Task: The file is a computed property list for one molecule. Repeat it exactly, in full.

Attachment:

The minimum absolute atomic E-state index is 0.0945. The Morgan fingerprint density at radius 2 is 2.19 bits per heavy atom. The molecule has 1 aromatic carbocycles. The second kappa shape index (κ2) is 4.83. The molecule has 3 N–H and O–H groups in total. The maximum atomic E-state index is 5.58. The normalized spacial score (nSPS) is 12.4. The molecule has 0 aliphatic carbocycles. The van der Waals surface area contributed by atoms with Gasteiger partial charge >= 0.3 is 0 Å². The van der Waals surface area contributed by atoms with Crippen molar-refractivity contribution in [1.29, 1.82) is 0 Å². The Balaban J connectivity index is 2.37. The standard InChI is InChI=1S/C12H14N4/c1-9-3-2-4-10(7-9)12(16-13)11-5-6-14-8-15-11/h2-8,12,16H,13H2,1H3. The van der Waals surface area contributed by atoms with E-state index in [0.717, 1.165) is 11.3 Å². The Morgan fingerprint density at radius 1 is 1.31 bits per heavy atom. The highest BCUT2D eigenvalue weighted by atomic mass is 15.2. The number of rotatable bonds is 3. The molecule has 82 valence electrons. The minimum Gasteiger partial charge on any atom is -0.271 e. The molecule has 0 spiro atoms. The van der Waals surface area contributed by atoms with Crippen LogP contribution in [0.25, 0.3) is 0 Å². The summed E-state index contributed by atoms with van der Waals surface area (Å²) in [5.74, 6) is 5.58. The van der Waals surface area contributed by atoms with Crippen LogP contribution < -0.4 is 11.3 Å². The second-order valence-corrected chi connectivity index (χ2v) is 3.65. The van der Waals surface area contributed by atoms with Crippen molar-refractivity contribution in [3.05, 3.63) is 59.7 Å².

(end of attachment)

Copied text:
The minimum absolute atomic E-state index is 0.0945. The Morgan fingerprint density at radius 2 is 2.19 bits per heavy atom. The molecule has 1 aromatic carbocycles. The second kappa shape index (κ2) is 4.83. The molecule has 3 N–H and O–H groups in total. The maximum atomic E-state index is 5.58. The normalized spacial score (nSPS) is 12.4. The molecule has 0 aliphatic carbocycles. The van der Waals surface area contributed by atoms with Gasteiger partial charge >= 0.3 is 0 Å². The van der Waals surface area contributed by atoms with Crippen molar-refractivity contribution in [1.29, 1.82) is 0 Å². The Balaban J connectivity index is 2.37. The standard InChI is InChI=1S/C12H14N4/c1-9-3-2-4-10(7-9)12(16-13)11-5-6-14-8-15-11/h2-8,12,16H,13H2,1H3. The van der Waals surface area contributed by atoms with E-state index in [0.717, 1.165) is 11.3 Å². The Morgan fingerprint density at radius 1 is 1.31 bits per heavy atom. The highest BCUT2D eigenvalue weighted by atomic mass is 15.2. The number of rotatable bonds is 3. The molecule has 82 valence electrons. The minimum Gasteiger partial charge on any atom is -0.271 e. The molecule has 0 spiro atoms. The van der Waals surface area contributed by atoms with Crippen LogP contribution in [0.25, 0.3) is 0 Å². The summed E-state index contributed by atoms with van der Waals surface area (Å²) in [5.74, 6) is 5.58. The van der Waals surface area contributed by atoms with Crippen LogP contribution < -0.4 is 11.3 Å². The second-order valence-corrected chi connectivity index (χ2v) is 3.65. The van der Waals surface area contributed by atoms with Crippen molar-refractivity contribution in [3.05, 3.63) is 59.7 Å².